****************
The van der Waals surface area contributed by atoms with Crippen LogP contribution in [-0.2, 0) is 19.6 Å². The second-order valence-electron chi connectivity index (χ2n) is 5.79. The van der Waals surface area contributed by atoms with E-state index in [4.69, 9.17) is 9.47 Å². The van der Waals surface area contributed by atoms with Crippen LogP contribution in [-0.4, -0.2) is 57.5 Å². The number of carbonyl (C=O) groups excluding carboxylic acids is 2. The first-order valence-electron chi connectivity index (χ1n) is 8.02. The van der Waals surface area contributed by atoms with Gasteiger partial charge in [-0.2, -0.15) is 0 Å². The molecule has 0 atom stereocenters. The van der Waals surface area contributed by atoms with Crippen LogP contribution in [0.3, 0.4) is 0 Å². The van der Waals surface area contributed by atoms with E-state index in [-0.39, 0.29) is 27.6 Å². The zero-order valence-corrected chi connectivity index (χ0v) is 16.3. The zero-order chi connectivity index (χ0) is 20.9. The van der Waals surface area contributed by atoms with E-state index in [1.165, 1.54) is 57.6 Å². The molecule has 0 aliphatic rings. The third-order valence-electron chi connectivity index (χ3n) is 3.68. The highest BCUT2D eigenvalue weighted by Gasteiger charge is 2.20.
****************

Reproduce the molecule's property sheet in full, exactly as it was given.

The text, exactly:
The van der Waals surface area contributed by atoms with Crippen LogP contribution in [-0.2, 0) is 19.6 Å². The second-order valence-electron chi connectivity index (χ2n) is 5.79. The van der Waals surface area contributed by atoms with E-state index in [4.69, 9.17) is 9.47 Å². The van der Waals surface area contributed by atoms with Crippen LogP contribution in [-0.4, -0.2) is 57.5 Å². The number of carbonyl (C=O) groups excluding carboxylic acids is 2. The first-order valence-electron chi connectivity index (χ1n) is 8.02. The van der Waals surface area contributed by atoms with Gasteiger partial charge in [-0.2, -0.15) is 0 Å². The molecule has 0 atom stereocenters. The van der Waals surface area contributed by atoms with Crippen LogP contribution in [0.3, 0.4) is 0 Å². The van der Waals surface area contributed by atoms with E-state index in [-0.39, 0.29) is 27.6 Å². The zero-order valence-corrected chi connectivity index (χ0v) is 16.3. The zero-order chi connectivity index (χ0) is 20.9. The van der Waals surface area contributed by atoms with E-state index in [1.165, 1.54) is 57.6 Å². The molecule has 0 aliphatic rings. The third-order valence-electron chi connectivity index (χ3n) is 3.68. The highest BCUT2D eigenvalue weighted by Gasteiger charge is 2.20.